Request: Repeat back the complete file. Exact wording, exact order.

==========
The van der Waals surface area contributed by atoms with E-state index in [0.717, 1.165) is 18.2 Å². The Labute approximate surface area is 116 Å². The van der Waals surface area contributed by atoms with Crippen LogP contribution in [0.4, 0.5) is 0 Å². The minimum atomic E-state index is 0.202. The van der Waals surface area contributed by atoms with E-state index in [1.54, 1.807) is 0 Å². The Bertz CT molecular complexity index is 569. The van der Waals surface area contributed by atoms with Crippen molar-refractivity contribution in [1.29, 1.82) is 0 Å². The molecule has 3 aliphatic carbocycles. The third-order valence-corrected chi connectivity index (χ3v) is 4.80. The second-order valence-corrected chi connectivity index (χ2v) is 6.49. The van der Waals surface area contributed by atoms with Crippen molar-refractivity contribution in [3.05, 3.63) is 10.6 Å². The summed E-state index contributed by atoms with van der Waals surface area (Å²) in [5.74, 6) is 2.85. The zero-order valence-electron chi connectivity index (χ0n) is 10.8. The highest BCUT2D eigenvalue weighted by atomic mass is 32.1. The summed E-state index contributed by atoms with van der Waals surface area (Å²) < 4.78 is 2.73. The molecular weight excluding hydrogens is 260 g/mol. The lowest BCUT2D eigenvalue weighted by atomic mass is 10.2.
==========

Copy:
The van der Waals surface area contributed by atoms with E-state index in [0.717, 1.165) is 18.2 Å². The Labute approximate surface area is 116 Å². The van der Waals surface area contributed by atoms with Crippen LogP contribution in [0.4, 0.5) is 0 Å². The minimum atomic E-state index is 0.202. The van der Waals surface area contributed by atoms with E-state index in [1.54, 1.807) is 0 Å². The Bertz CT molecular complexity index is 569. The van der Waals surface area contributed by atoms with Crippen molar-refractivity contribution in [1.29, 1.82) is 0 Å². The molecule has 3 aliphatic carbocycles. The third-order valence-corrected chi connectivity index (χ3v) is 4.80. The second-order valence-corrected chi connectivity index (χ2v) is 6.49. The van der Waals surface area contributed by atoms with Crippen molar-refractivity contribution in [3.05, 3.63) is 10.6 Å². The summed E-state index contributed by atoms with van der Waals surface area (Å²) in [5.74, 6) is 2.85. The zero-order valence-electron chi connectivity index (χ0n) is 10.8. The highest BCUT2D eigenvalue weighted by atomic mass is 32.1. The summed E-state index contributed by atoms with van der Waals surface area (Å²) < 4.78 is 2.73. The molecular weight excluding hydrogens is 260 g/mol. The lowest BCUT2D eigenvalue weighted by atomic mass is 10.2.